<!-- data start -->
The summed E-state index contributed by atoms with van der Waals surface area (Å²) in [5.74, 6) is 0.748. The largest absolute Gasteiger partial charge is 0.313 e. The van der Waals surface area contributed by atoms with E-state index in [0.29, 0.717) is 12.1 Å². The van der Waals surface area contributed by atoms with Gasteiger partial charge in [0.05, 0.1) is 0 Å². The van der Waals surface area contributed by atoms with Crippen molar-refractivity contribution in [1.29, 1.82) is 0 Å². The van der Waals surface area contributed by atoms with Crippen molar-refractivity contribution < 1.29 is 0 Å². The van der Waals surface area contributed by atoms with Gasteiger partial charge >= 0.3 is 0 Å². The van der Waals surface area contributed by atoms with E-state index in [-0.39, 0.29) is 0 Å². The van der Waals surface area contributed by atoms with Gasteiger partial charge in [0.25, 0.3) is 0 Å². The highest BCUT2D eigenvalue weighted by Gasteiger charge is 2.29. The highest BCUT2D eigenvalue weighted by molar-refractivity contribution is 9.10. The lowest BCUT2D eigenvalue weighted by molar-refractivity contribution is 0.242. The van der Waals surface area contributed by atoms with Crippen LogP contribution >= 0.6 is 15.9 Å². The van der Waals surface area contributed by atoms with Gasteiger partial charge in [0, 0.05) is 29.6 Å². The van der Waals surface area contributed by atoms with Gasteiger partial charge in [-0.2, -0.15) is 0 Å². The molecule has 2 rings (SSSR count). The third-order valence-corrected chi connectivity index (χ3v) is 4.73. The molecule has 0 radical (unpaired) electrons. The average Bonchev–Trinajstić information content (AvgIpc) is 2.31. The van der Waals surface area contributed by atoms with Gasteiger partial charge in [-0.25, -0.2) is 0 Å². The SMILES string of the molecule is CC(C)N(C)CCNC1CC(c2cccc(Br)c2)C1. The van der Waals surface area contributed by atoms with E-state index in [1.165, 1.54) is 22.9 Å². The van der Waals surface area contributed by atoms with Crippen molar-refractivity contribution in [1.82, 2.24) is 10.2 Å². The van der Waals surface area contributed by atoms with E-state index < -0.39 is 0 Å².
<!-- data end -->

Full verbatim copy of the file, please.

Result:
The summed E-state index contributed by atoms with van der Waals surface area (Å²) in [5.74, 6) is 0.748. The largest absolute Gasteiger partial charge is 0.313 e. The van der Waals surface area contributed by atoms with E-state index in [0.29, 0.717) is 12.1 Å². The van der Waals surface area contributed by atoms with Gasteiger partial charge in [0.05, 0.1) is 0 Å². The van der Waals surface area contributed by atoms with Crippen molar-refractivity contribution in [1.29, 1.82) is 0 Å². The van der Waals surface area contributed by atoms with Crippen molar-refractivity contribution < 1.29 is 0 Å². The van der Waals surface area contributed by atoms with Gasteiger partial charge >= 0.3 is 0 Å². The van der Waals surface area contributed by atoms with E-state index in [-0.39, 0.29) is 0 Å². The van der Waals surface area contributed by atoms with Gasteiger partial charge in [0.25, 0.3) is 0 Å². The highest BCUT2D eigenvalue weighted by Gasteiger charge is 2.29. The highest BCUT2D eigenvalue weighted by molar-refractivity contribution is 9.10. The lowest BCUT2D eigenvalue weighted by molar-refractivity contribution is 0.242. The van der Waals surface area contributed by atoms with Crippen LogP contribution >= 0.6 is 15.9 Å². The van der Waals surface area contributed by atoms with Gasteiger partial charge in [0, 0.05) is 29.6 Å². The van der Waals surface area contributed by atoms with Gasteiger partial charge in [-0.2, -0.15) is 0 Å². The molecule has 2 rings (SSSR count). The third-order valence-corrected chi connectivity index (χ3v) is 4.73. The molecule has 0 radical (unpaired) electrons. The average Bonchev–Trinajstić information content (AvgIpc) is 2.31. The van der Waals surface area contributed by atoms with Gasteiger partial charge in [-0.25, -0.2) is 0 Å². The SMILES string of the molecule is CC(C)N(C)CCNC1CC(c2cccc(Br)c2)C1. The van der Waals surface area contributed by atoms with E-state index in [1.165, 1.54) is 22.9 Å². The van der Waals surface area contributed by atoms with Crippen molar-refractivity contribution in [1.82, 2.24) is 10.2 Å². The van der Waals surface area contributed by atoms with E-state index < -0.39 is 0 Å².